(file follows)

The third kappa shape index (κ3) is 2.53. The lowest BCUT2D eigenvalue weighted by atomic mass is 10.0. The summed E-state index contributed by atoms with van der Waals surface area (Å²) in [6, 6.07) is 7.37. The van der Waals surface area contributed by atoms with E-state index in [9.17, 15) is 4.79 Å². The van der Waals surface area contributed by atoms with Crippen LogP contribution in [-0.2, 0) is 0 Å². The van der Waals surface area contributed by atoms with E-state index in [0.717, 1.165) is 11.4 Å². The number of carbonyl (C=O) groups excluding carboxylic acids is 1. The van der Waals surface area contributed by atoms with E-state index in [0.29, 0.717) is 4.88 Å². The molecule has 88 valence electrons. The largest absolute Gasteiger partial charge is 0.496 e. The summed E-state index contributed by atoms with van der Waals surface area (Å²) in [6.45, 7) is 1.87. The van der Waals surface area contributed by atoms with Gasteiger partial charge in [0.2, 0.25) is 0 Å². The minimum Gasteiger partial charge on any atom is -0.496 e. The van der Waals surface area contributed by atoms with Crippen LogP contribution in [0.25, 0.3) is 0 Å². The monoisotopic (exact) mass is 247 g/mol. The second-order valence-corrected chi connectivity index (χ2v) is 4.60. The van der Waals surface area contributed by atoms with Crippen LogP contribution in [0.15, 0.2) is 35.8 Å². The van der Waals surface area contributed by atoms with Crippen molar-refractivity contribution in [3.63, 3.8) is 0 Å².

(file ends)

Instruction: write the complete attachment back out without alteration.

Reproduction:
The third kappa shape index (κ3) is 2.53. The lowest BCUT2D eigenvalue weighted by atomic mass is 10.0. The summed E-state index contributed by atoms with van der Waals surface area (Å²) in [6, 6.07) is 7.37. The van der Waals surface area contributed by atoms with E-state index in [9.17, 15) is 4.79 Å². The van der Waals surface area contributed by atoms with Crippen LogP contribution in [-0.2, 0) is 0 Å². The van der Waals surface area contributed by atoms with E-state index in [0.717, 1.165) is 11.4 Å². The number of carbonyl (C=O) groups excluding carboxylic acids is 1. The van der Waals surface area contributed by atoms with E-state index in [0.29, 0.717) is 4.88 Å². The molecule has 88 valence electrons. The largest absolute Gasteiger partial charge is 0.496 e. The summed E-state index contributed by atoms with van der Waals surface area (Å²) in [6.45, 7) is 1.87. The van der Waals surface area contributed by atoms with Gasteiger partial charge in [0.2, 0.25) is 0 Å². The minimum Gasteiger partial charge on any atom is -0.496 e. The van der Waals surface area contributed by atoms with Crippen LogP contribution in [0.25, 0.3) is 0 Å². The monoisotopic (exact) mass is 247 g/mol. The second-order valence-corrected chi connectivity index (χ2v) is 4.60. The van der Waals surface area contributed by atoms with Crippen LogP contribution in [0.15, 0.2) is 35.8 Å². The van der Waals surface area contributed by atoms with Crippen molar-refractivity contribution in [3.63, 3.8) is 0 Å².